Prayer: Lord, thank you for making me a citizen in the kingdom of God because of the work of Jesus. Help me live confidently and joyfully as a citizen of your kingdom even as I live out my life on this earth. Amen.

Fourth Sunday of Easter

April 17, 2016

Guest Preacher: Rev. Ed Engelbrecht

Divine Service II, Page 158, Lutheran Worship

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To God be the Glory

April 11, 2016

Whether you eat or drink or whatever you do, do it all for the glory of God. – 1 Corinthians 10:31

When evil strikes and kills, when people are terrorized and suffer unjustly, they are often united in a patriotic cause to bring the perpetrators to justice and defeat those who oppose them. For many there is a renewed appreciation for the freedom they have and the desire to combat anything that would threaten it.

About 1,000 years before Jesus was born, a young man’s blood started to boil when he heard the challenge of Goliath that terrorized his nation (1 Samuel 17). Young David didn’t even consider his own comfort and safety but only thought of the cause. No one was going to slander the true God and defy his power and get away with it. So he went into combat with Goliath knowing the battle was the Lord’s and the victory would be for God’s people. Gigantic Goliath fell dead at the hands of the small, courageous David.

Does your blood boil when God is defied and slandered with the lives and comments of others (or yourself)? Do you forget yourself in order to meet the many challenges to have God’s glory reflected in your life?

Realize that the glory of God has shown itself brightly in sending his Son to fight for us. We are the ones who have defied God’s glory with our sinful attitudes and actions. But Jesus put aside his heavenly glory and died on the cross to keep us from being terrorized by God’s justice and sin’s power. When we truly comprehend that wonderful truth and come to appreciate all that Jesus did for us, we are inspired to take up our Christian cause of living for the glory of God in whatever we do—both in the small and big things of our lives.

Prayer: Heavenly Father, help me to always live to your glory showing my great appreciation for all my Savior Jesus accomplished for me. Amen.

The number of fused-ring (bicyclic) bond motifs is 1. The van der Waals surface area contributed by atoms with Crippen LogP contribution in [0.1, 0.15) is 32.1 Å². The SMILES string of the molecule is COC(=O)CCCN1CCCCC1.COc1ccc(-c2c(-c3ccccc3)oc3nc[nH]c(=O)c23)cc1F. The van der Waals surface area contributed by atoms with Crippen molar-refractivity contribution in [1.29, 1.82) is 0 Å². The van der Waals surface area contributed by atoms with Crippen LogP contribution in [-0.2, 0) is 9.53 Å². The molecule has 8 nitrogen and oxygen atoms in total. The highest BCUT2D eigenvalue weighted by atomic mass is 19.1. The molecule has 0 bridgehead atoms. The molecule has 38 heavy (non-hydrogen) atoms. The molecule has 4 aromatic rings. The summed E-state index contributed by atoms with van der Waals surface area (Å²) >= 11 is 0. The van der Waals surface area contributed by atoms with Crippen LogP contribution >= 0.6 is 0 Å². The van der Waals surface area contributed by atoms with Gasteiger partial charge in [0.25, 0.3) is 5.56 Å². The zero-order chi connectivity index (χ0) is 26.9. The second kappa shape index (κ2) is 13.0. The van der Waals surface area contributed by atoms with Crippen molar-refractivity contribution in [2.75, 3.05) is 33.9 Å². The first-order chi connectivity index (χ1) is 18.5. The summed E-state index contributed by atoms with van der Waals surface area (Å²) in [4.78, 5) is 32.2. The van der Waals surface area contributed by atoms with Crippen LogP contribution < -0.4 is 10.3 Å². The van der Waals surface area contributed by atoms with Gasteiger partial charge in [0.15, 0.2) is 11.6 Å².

Third Sunday of Easter

April 10, 2016

Order of Service Printed in Today’s Bulletin

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Easter Reflections

April 4, 2016

He is not here; he has risen! Remember how he told you, while he was still with you in GalileeLuke 24:6

“Are you confident that, if you died tonight, you would go to heaven?” So goes a typical evangelistic lead in to the gospel. I have heard a version of this phrase used often. Yet I wonder how appropriate it really is as a motivation for responding to the gospel centered on Christ’s death and resurrection. While the Bible gives ample evidence for the reality of heaven, the place where Christ is seated (Eph. 1:20) and where we will be with Him at death, the Bible is equally clear that heaven is not our final destination. And the death and resurrection of Christ proves it.

Christ’s resurrection from the dead is a reminder of the physical nature of God’s plan for redemption and our own future existence. Paul puts it most clearly in 1 Corinthians 15, where he argues for the absolute necessity of not only Christ’s resurrection, but also our own. In this chapter, Paul argues that Christ’s resurrection did far more than prove Jesus was who He said He was: the Son of God. It also guarantees the future resurrection of our own physical bodies. Christ’s resurrection is the “firstfruits” (v. 28) of the resurrection of all who are in Christ.

This is more than a nice bonus we get for enduring our earthly suffering. Our resurrection is necessary. In verse 26, Paul reminds us that the last enemy Christ will destroy is death. But if we are not raised physically, then death still has the final word. Death still has its sting (v. 55). Only when we are raised physically will death finally be “swallowed up in victory” (v. 54). If we are not raised in the future, death wins. But Christ’s resurrection guarantees our future resurrection, and that one day death will meet its demise!

I have the privilege of living on the beautiful setting of Ebenezer Lutheran Church. But I often find myself thinking, Can you imagine a world stripped of all the effects of sin and death? The resurrection of Christ reminds us that we look forward to such a world. And that is a future worth sacrificing this present world to reach!

Prayer: I know that my Redeemer lives!
What comfort this sweet sentence gives!
He lives, he lives, who once was dead;
He lives, my ever living head! Amen.